|OH, so very new
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|Author:||BrandiRae [ Wed Aug 06, 2003 9:00 am ]|
|Post subject:||OH, so very new|
I've been an apartment dweller for many years and just now have moved into a duplex with a yard. I'm excited about what I have learned so far on this site. I would like to get one of Howard's books. Any recommendations on which one to start with?
|Author:||ZIPPER [ Wed Aug 06, 2003 4:27 pm ]|
|Post subject:||Re: OH, so very new|
Congradulations on your move to something that has a yard of your own. Have fun.
Books? There are many, but need to know of your intrest; flowers, landscaping, grass etc. You could try a 'search' for "books" and see what pops up for you.
I'd like to make a suggestion. Please go back to your 'profile' and fill in a few of the blanks as it would be helpful to know where abouts you live.
Also add a signature, which will be automatically entered at the close of your post or reply.
Should you have any 'off topic' questions, you can use the PM (personal mail) icon and direct it to any member for help.
|Author:||BrandiRae [ Wed Aug 06, 2003 7:55 pm ]|
Well, I've updated some of the info in the profile. (I'll work on a signature later).
I love having a yard. However, it is in poor shape. (grass burrs, crabgrass). My immediate goal is to improve the lawn. My kids and I would like to walk barefoot in the grass without fear of stickers.
Next I would like to be ready to plant a small veggie/herb garden next year. My grandparents always had a garden. I remember pulling weeds, watering and compost. It was marvelous. And then there was the fabulous array of vegetables. I have started a compost pile.
Eventually, I may work in some flower beds. But I think I need to take it one step at time.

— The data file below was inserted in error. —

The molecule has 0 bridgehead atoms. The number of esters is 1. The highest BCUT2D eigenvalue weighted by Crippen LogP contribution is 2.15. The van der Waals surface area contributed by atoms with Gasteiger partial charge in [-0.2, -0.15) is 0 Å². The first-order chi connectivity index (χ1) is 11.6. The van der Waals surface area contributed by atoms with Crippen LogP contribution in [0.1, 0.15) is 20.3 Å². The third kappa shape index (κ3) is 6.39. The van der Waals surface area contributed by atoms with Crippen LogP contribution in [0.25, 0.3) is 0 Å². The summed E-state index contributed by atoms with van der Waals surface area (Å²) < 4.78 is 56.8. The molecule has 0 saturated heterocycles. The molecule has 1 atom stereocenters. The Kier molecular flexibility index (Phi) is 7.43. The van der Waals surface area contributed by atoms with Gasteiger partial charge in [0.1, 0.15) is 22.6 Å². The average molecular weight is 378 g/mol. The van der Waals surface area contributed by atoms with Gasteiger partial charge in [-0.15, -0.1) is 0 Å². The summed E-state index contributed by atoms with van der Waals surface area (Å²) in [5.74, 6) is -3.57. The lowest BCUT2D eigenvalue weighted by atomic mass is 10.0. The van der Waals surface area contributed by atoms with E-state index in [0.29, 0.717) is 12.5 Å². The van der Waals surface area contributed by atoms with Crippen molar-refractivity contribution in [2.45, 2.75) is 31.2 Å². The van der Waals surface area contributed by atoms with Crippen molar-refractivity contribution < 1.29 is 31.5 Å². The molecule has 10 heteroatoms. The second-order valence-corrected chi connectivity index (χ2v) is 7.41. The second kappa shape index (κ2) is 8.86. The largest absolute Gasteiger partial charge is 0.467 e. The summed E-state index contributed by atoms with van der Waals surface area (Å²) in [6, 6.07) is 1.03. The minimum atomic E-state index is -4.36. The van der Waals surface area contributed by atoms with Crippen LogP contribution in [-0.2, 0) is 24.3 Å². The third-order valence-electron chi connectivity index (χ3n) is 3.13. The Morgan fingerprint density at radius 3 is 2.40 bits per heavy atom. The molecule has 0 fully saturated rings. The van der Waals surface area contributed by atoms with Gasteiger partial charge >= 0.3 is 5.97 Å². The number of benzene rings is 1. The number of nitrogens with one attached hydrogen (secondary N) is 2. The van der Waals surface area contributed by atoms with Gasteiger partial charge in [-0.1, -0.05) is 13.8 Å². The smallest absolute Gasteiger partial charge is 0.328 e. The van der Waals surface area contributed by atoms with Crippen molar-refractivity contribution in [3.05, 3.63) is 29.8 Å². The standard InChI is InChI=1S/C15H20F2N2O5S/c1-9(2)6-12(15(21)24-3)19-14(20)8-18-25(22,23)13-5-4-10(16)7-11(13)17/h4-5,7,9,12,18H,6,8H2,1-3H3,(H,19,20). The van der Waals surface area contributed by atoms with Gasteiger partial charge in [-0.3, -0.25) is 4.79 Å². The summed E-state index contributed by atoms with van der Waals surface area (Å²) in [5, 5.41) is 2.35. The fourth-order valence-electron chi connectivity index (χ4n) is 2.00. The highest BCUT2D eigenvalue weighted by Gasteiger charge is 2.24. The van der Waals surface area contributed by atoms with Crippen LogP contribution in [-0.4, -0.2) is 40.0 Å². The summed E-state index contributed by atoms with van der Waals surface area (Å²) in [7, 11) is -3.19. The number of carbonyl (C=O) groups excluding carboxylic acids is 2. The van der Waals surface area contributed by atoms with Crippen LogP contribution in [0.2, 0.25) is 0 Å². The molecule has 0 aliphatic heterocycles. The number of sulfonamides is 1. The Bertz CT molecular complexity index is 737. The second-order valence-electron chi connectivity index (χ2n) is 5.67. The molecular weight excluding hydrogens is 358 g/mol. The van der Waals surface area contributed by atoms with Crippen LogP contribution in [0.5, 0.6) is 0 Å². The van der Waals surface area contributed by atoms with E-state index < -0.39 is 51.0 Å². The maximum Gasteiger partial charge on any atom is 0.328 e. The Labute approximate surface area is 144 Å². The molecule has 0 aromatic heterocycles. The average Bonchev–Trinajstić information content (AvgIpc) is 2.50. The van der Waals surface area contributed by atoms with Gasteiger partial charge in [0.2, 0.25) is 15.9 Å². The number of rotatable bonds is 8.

I hope that is sufficient information about what I would like to accomplish.
|Author:||Mr. Clean [ Wed Aug 06, 2003 9:39 pm ]|
IMO a very good intro book would be Plants of the Metroplex. This will give you a basic overview on general landscaping, pest and disease, a break down of organic fertilizers, maintenance activities by month, and then the bulk of the book is dedicated to trees, shrubs, groundcover/vines, and flowers. Included in the plant section are an "adequate" picture, plant name (common and Latin), a note if it is a native, as well as Habit, Culture, Uses, Problems, and Notes.
Supplement that with a free copy of the BOP (Basic Organic Program) and you will have a very good start. Add books of interest as you go down this new path.
Get down some good humates along with your Fall fertilizer application and you will quickly knock out those grass burs which, as you have probably already heard, are a product of poor soil.
|Author:||pridgeon [ Thu Aug 07, 2003 7:34 am ]|
Not living in the metroplex, my favorite book is Howard's Plants for Texas. I'd be a millionaire if I had all the money I've wasted on plants that were not suited to my growing conditions, so now before I buy anything I look it up in this book. He tells you not only the good but also the bad. Also Howard's Herbs for Texas is good, as well as Southern Herb Growing by Madeline Hill.
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